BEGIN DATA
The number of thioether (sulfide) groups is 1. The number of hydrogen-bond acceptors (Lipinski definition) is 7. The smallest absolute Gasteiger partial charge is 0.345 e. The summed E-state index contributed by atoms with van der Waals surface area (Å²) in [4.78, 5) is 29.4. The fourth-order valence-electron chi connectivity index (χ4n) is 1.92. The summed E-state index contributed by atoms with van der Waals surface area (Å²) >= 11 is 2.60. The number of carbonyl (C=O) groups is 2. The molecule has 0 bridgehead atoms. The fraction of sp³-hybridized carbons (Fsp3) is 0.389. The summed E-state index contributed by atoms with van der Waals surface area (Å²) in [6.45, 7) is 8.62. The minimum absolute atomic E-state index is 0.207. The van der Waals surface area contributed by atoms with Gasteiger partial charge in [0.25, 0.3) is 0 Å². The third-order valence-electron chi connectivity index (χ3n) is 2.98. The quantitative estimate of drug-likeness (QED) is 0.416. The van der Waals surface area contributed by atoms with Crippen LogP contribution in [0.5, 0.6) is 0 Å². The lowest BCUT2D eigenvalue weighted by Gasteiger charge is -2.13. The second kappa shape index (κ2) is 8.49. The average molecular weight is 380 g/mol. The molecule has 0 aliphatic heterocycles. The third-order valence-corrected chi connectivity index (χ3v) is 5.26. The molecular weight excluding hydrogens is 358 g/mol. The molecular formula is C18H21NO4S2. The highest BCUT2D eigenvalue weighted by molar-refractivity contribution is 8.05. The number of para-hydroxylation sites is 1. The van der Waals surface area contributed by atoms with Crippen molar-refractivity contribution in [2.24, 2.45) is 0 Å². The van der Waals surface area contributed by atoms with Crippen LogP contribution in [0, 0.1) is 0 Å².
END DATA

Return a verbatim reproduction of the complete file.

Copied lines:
The number of thioether (sulfide) groups is 1. The number of hydrogen-bond acceptors (Lipinski definition) is 7. The smallest absolute Gasteiger partial charge is 0.345 e. The summed E-state index contributed by atoms with van der Waals surface area (Å²) in [4.78, 5) is 29.4. The fourth-order valence-electron chi connectivity index (χ4n) is 1.92. The summed E-state index contributed by atoms with van der Waals surface area (Å²) >= 11 is 2.60. The number of carbonyl (C=O) groups is 2. The molecule has 0 bridgehead atoms. The fraction of sp³-hybridized carbons (Fsp3) is 0.389. The summed E-state index contributed by atoms with van der Waals surface area (Å²) in [6.45, 7) is 8.62. The minimum absolute atomic E-state index is 0.207. The van der Waals surface area contributed by atoms with Gasteiger partial charge in [0.25, 0.3) is 0 Å². The third-order valence-electron chi connectivity index (χ3n) is 2.98. The quantitative estimate of drug-likeness (QED) is 0.416. The van der Waals surface area contributed by atoms with Crippen LogP contribution in [0.5, 0.6) is 0 Å². The lowest BCUT2D eigenvalue weighted by Gasteiger charge is -2.13. The second kappa shape index (κ2) is 8.49. The average molecular weight is 380 g/mol. The molecule has 0 aliphatic heterocycles. The third-order valence-corrected chi connectivity index (χ3v) is 5.26. The molecular weight excluding hydrogens is 358 g/mol. The molecular formula is C18H21NO4S2. The highest BCUT2D eigenvalue weighted by molar-refractivity contribution is 8.05. The number of para-hydroxylation sites is 1. The van der Waals surface area contributed by atoms with Crippen molar-refractivity contribution in [2.24, 2.45) is 0 Å². The van der Waals surface area contributed by atoms with Crippen LogP contribution in [0, 0.1) is 0 Å².